Verizon asks delay of hearing on service

Phone giant tells PSC it can't meet demand for records

August 07, 2007|By Meredith Cohn | Meredith Cohn,Sun reporter

Saying it was not given sufficient time to comply with a sweeping order to turn over documents related to customer service, phone giant Verizon yesterday sought to put off a hearing into the issue until next week.

The state Public Service Commission announced Friday afternoon that it was launching a probe into Verizon's repair record after receiving hundreds of complaints that the company took two weeks or more to restore phone service after outages.

The PSC ordered Verizon to provide extensive records related to repairs, policies and staffing by yesterday afternoon and to face regulators' questions at a hearing tomorrow.

"Verizon respectfully states that a deadline of one business day to respond to document requests is ... unreasonable," Verizon Maryland Inc., which has more than 2 million local phone lines, said in an emergency motion filed with the PSC.

But a PSC spokeswoman said last night that the commission intends to go ahead with tomorrow's hearing and that Verizon needs to provide whatever information it can.

"There's going to be a hearing this coming Wednesday," said LaWanda Edwards, a spokeswoman for the PSC. "They will be there addressing questions; the commissioners will be asking about some of the complaints we've received. As for the documents, they will be expected to bring what information they have and we'll go from there."

Edwards said the PSC wants to move quickly to resolve service complaints.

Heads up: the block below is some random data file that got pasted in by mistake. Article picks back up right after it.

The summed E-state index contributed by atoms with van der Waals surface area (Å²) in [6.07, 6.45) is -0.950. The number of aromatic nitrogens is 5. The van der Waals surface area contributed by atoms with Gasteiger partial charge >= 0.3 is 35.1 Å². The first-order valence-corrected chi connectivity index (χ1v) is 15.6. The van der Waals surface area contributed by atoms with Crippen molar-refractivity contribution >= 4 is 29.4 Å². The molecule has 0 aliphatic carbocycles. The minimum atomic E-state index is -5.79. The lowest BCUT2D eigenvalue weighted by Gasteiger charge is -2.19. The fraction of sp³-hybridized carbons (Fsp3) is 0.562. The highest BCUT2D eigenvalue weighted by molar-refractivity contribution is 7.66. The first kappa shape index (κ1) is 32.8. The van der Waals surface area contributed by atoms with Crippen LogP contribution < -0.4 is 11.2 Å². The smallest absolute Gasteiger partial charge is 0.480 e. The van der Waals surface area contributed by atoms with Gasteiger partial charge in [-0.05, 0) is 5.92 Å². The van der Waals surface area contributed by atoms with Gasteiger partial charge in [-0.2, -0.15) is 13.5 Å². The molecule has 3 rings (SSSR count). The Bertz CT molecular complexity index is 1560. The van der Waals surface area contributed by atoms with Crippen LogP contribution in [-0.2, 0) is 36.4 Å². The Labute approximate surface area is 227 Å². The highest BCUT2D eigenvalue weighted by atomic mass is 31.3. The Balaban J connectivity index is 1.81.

In its Friday order, the PSC said it has received 200 to 300 complaints about repair service this year. Some people waited two weeks or more to get phone service restored. Other customers said they had difficulties in scheduling repair appointments or that crews did not show up.

The PSC officials said the extended outages were a health and safety issue because customers could not call 911.

PSC Chairman Steven B. Larsen said the PSC wanted to determine how extensive service problems are, what procedures Verizon has in place to deal with them and whether staffing levels have changed.

Verizon said in its motion that it could not produce so much information on such short notice. Verizon said it received official notice of the order at 4:23 p.m. Friday - 37 minutes before closing time. They were due by 4 p.m. yesterday. Without the documents, it would also be unprepared for the hearing, it said.

The company said the commission generally grants 10 business days for such data requests. Verizon asked to have until next Monday to provide the documents and until next Tuesday for the hearing.

A Verizon spokeswoman has said that the company officials do not believe Verizon is providing bad service. With so many lines and hundreds of thousands of service calls, the officials believe most customers are satisfied with their service.

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